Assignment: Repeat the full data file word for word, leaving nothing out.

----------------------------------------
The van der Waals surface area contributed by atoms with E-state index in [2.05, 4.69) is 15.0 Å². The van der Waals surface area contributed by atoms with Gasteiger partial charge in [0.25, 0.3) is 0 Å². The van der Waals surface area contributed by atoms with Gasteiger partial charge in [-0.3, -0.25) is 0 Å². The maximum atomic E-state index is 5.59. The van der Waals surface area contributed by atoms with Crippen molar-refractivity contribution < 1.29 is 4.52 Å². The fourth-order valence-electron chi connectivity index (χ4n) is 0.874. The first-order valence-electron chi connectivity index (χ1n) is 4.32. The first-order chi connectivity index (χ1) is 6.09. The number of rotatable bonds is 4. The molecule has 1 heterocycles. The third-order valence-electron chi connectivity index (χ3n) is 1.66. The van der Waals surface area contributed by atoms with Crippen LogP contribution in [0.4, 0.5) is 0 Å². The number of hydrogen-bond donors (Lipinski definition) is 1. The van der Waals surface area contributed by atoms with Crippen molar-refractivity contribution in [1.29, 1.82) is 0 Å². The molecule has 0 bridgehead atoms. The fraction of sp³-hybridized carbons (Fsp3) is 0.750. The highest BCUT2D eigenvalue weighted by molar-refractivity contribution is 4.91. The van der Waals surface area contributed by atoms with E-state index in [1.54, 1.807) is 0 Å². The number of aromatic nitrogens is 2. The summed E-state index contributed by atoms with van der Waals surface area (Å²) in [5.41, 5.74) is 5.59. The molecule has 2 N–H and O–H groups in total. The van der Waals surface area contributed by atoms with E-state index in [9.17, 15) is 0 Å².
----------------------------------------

The van der Waals surface area contributed by atoms with E-state index in [2.05, 4.69) is 15.0 Å². The van der Waals surface area contributed by atoms with Gasteiger partial charge in [0.25, 0.3) is 0 Å². The van der Waals surface area contributed by atoms with Gasteiger partial charge in [-0.3, -0.25) is 0 Å². The maximum atomic E-state index is 5.59. The van der Waals surface area contributed by atoms with Crippen molar-refractivity contribution < 1.29 is 4.52 Å². The fourth-order valence-electron chi connectivity index (χ4n) is 0.874. The first-order valence-electron chi connectivity index (χ1n) is 4.32. The first-order chi connectivity index (χ1) is 6.09. The number of rotatable bonds is 4. The molecule has 1 heterocycles. The third-order valence-electron chi connectivity index (χ3n) is 1.66. The van der Waals surface area contributed by atoms with Crippen LogP contribution in [0.4, 0.5) is 0 Å². The number of hydrogen-bond donors (Lipinski definition) is 1. The van der Waals surface area contributed by atoms with Crippen molar-refractivity contribution in [1.29, 1.82) is 0 Å². The molecule has 0 bridgehead atoms. The fraction of sp³-hybridized carbons (Fsp3) is 0.750. The highest BCUT2D eigenvalue weighted by molar-refractivity contribution is 4.91. The van der Waals surface area contributed by atoms with E-state index in [1.54, 1.807) is 0 Å². The number of aromatic nitrogens is 2. The summed E-state index contributed by atoms with van der Waals surface area (Å²) in [5.41, 5.74) is 5.59. The molecule has 2 N–H and O–H groups in total. The van der Waals surface area contributed by atoms with E-state index in [9.17, 15) is 0 Å².